Tuesday, October 03, 2017 by Frances Bloomfield
L-cysteine is a semi-essential amino acid, meaning that the human body is capable of producing it in trace amounts. The primary purpose of this substance is to serve as a building block of the potent antioxidant glutathione, which is also known as “the mother of all antioxidants.” Beyond that, L-cysteine plays important roles in the building and repair of tissues, the support of the digestive and respiratory system, and many others. L-cysteine can be taken as a supplement known as N-acetyl-L-cysteine (NAC). In spite of its importance to the human body, potential health hazards can arise from taking in too much of this substance.
The recommended dose of L-cysteine is seven grams a day at the most. Going beyond this will result in L-cysteine toxicity, wherein the cells sustain oxidative damage. Taking in too much L-cysteine has even been found to cause death, though this is limited only to extremely high doses.
Taking NAC supplements orally has numerous gastrointestinal side effects. According to LiveStrong.com, these can range from vomiting to diarrhea to dyspepsia, which by itself can include bloating, stomach discomfort and belching. Moreover, the active ingredient found in NAC supplements have been known to cause nasal discharge and inflammation in the mouth’s mucus lining. In some cases, dizziness, weakness, and headaches have been recorded after taking oral doses.
Intravenous administration of L-cysteine and NAC have been linked to severe allergic reactions, most notably the swelling of the soft tissues in the lips, face, and around the eyes. Anaphylaxis, a life-threatening allergic reaction, has been known to result from this as well.
Inhaling NAC supplements can trigger chest tightness, mouth numbness, drowsiness, and may even worsen the symptoms of asthma.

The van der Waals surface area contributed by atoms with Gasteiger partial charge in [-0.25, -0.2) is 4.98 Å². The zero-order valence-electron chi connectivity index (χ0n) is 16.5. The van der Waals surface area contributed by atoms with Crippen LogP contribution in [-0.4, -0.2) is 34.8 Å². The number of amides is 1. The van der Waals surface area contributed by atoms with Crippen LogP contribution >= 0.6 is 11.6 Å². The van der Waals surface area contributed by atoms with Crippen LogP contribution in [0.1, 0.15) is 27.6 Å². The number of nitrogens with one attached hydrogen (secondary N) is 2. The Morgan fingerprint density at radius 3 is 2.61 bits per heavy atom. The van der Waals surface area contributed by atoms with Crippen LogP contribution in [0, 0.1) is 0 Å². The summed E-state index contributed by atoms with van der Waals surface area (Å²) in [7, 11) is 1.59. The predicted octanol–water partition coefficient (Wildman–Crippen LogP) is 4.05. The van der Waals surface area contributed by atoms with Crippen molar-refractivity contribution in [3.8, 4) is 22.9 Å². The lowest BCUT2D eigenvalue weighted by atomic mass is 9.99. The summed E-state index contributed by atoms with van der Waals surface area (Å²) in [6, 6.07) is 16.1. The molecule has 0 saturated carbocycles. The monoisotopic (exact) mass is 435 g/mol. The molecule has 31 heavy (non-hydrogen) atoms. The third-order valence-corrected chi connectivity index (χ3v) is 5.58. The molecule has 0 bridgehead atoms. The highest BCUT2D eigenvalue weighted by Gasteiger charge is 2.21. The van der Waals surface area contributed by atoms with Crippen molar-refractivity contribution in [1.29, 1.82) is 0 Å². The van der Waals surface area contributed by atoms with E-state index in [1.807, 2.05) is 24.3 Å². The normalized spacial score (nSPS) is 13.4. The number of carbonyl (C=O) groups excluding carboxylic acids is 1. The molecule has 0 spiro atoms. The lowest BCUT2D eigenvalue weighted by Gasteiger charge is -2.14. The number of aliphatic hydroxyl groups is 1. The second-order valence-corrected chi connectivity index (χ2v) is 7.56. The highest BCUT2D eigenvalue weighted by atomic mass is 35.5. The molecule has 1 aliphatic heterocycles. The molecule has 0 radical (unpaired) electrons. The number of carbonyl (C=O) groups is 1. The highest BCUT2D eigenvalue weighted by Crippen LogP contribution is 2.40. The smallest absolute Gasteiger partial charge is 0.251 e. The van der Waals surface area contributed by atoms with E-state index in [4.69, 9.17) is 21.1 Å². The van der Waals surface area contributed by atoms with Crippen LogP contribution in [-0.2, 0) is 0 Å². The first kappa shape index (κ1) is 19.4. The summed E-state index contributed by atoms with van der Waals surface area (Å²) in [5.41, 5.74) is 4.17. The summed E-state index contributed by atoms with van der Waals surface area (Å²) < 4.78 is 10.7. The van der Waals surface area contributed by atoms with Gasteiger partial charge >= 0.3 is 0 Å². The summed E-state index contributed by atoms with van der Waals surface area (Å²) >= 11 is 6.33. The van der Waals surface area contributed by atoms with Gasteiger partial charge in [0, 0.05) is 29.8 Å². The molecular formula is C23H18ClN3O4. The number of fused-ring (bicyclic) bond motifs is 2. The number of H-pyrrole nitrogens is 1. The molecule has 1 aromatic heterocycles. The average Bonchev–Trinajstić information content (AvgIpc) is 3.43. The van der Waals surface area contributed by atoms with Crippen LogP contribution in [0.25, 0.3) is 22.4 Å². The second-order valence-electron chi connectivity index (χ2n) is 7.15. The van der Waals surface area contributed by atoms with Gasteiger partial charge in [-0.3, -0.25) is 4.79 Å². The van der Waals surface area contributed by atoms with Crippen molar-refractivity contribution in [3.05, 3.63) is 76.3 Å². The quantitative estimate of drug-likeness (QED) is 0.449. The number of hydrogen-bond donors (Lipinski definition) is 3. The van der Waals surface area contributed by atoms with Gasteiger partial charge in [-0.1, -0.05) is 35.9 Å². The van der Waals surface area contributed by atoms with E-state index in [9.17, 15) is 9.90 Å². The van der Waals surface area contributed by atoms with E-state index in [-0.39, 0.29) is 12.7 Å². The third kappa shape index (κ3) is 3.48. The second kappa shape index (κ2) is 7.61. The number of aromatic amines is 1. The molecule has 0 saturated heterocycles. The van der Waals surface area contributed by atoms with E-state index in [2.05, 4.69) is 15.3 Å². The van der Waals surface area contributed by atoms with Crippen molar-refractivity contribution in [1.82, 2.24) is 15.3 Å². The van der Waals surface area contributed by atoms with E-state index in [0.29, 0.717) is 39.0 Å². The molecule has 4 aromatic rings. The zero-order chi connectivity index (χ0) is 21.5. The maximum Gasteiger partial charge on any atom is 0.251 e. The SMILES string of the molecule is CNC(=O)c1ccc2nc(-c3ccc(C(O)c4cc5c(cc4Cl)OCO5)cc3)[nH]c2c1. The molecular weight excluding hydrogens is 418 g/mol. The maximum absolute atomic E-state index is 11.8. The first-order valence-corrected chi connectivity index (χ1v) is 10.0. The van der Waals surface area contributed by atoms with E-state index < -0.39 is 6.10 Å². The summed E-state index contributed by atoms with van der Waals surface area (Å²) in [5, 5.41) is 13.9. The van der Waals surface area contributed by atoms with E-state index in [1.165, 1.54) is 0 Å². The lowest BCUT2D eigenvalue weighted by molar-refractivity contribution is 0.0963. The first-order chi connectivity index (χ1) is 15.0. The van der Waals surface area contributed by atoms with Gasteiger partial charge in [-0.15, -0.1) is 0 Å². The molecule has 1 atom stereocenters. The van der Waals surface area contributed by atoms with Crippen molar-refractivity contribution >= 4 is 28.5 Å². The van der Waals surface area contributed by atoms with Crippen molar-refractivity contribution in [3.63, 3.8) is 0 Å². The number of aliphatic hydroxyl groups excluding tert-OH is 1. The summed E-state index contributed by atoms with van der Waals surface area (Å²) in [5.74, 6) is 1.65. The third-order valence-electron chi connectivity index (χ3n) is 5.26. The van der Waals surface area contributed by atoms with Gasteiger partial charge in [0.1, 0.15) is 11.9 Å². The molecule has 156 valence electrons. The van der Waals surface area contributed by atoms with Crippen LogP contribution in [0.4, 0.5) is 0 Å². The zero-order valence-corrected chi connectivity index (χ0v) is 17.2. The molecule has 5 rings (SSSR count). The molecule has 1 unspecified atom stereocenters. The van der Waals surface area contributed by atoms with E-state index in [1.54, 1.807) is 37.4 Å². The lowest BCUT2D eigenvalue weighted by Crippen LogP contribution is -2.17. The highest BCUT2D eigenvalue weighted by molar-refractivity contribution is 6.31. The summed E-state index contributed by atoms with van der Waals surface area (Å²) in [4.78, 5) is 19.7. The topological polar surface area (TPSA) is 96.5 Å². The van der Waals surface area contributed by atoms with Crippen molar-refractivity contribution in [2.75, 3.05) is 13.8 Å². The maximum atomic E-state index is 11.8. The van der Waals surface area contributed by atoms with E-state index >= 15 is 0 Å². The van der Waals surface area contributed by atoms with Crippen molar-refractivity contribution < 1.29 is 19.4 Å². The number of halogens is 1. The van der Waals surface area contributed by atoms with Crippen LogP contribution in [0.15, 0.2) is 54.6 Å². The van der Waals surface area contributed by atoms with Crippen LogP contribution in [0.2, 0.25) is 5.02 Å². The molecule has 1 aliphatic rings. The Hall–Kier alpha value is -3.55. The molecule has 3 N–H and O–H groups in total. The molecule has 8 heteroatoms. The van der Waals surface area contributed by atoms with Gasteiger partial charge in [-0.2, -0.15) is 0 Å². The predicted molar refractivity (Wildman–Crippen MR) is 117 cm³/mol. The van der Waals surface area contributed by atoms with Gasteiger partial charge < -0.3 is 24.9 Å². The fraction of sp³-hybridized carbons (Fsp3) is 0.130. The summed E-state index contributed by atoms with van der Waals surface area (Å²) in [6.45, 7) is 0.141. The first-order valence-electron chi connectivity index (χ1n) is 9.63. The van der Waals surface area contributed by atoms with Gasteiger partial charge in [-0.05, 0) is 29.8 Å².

Individuals with heart conditions should consult a medical professional before taking NAC due to its effect on homocysteine levels. NAC supplements have been observed raising the body’s levels of homocysteine, which are amino acids that can damage arterial lining and increase the risk of blood clots when present in high amounts.
Those with cystinuria are advised against NAC supplements as well. Cystinuria is a lifelong genetic condition that leads to cystine — a disulfide that contains two cysteine molecules — accumulating and forming stones in the kidneys, bladders, and uterers.
People on certain medications are cautioned against taking NAC supplements, specifically, those who are on medications for high blood pressure, antifungal actions, and immune system suppressants.
The ingestion of L-cysteine and NAC supplements has not been proven beneficial to pregnant or breastfeeding women, so these can be avoided in their entirety, or taken under strict medical supervision.
Too much L-cysteine can harm the body overall. Depending on how it’s taken, L-cysteine may place unnecessary strain on the digestive system, nervous system, or skin. Accidentally inhaling L-cysteine may damage the respiratory system too.
L-cysteine is an amino acid that the body can produce on its own, but only in small amounts. Supplements of L-cysteine are readily available, but these are known to have a multitude of detrimental health effects. Overdosing on L-cysteine can damage the cells and lead to death, taking them orally can upset the digestive and nervous systems. and lead to headaches, dizziness, and stomach upset. L-cysteine that has been administered intravenously can cause allergic reactions, while inhaling it can harm the respiratory system.
Those who should avoid L-cysteine supplements include people on medication for high blood pressure, and individuals with heart conditions and cystinuria.
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